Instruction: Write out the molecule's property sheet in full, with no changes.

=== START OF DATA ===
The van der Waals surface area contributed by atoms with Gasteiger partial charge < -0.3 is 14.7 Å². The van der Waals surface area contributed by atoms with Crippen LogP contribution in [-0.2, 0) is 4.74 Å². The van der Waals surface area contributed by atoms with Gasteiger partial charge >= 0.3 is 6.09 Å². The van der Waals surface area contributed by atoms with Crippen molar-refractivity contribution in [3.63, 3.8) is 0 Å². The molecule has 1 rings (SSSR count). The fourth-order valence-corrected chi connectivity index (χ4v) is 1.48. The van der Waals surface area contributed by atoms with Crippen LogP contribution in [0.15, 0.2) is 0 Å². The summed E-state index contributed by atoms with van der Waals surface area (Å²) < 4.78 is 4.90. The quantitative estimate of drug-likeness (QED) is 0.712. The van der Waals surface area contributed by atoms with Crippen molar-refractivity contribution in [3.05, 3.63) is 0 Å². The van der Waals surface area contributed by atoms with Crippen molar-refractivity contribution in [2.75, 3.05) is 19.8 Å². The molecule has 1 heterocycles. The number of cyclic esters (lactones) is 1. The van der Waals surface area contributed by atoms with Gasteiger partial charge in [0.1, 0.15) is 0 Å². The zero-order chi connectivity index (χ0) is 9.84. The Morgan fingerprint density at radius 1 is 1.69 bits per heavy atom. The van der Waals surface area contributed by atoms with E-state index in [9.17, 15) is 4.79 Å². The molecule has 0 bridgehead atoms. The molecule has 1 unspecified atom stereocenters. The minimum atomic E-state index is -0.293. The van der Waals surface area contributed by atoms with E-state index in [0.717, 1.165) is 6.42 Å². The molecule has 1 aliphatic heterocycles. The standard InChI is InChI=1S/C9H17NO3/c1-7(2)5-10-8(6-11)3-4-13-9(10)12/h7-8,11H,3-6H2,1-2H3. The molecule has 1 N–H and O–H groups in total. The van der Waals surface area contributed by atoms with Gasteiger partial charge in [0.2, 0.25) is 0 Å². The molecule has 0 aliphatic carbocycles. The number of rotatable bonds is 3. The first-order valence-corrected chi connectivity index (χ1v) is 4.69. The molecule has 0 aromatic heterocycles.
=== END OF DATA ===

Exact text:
The van der Waals surface area contributed by atoms with Gasteiger partial charge < -0.3 is 14.7 Å². The van der Waals surface area contributed by atoms with Crippen LogP contribution in [-0.2, 0) is 4.74 Å². The van der Waals surface area contributed by atoms with Gasteiger partial charge >= 0.3 is 6.09 Å². The van der Waals surface area contributed by atoms with Crippen molar-refractivity contribution in [3.63, 3.8) is 0 Å². The molecule has 1 rings (SSSR count). The fourth-order valence-corrected chi connectivity index (χ4v) is 1.48. The van der Waals surface area contributed by atoms with Crippen LogP contribution in [0.15, 0.2) is 0 Å². The summed E-state index contributed by atoms with van der Waals surface area (Å²) < 4.78 is 4.90. The quantitative estimate of drug-likeness (QED) is 0.712. The van der Waals surface area contributed by atoms with Crippen molar-refractivity contribution in [3.05, 3.63) is 0 Å². The van der Waals surface area contributed by atoms with Crippen molar-refractivity contribution in [2.75, 3.05) is 19.8 Å². The molecule has 1 heterocycles. The number of cyclic esters (lactones) is 1. The van der Waals surface area contributed by atoms with Gasteiger partial charge in [0.1, 0.15) is 0 Å². The zero-order chi connectivity index (χ0) is 9.84. The Morgan fingerprint density at radius 1 is 1.69 bits per heavy atom. The van der Waals surface area contributed by atoms with E-state index in [9.17, 15) is 4.79 Å². The molecule has 0 bridgehead atoms. The molecule has 1 unspecified atom stereocenters. The minimum atomic E-state index is -0.293. The van der Waals surface area contributed by atoms with E-state index in [0.717, 1.165) is 6.42 Å². The molecule has 1 aliphatic heterocycles. The standard InChI is InChI=1S/C9H17NO3/c1-7(2)5-10-8(6-11)3-4-13-9(10)12/h7-8,11H,3-6H2,1-2H3. The molecule has 1 N–H and O–H groups in total. The van der Waals surface area contributed by atoms with Gasteiger partial charge in [0.2, 0.25) is 0 Å². The molecule has 0 aliphatic carbocycles. The number of rotatable bonds is 3. The first-order valence-corrected chi connectivity index (χ1v) is 4.69. The molecule has 0 aromatic heterocycles.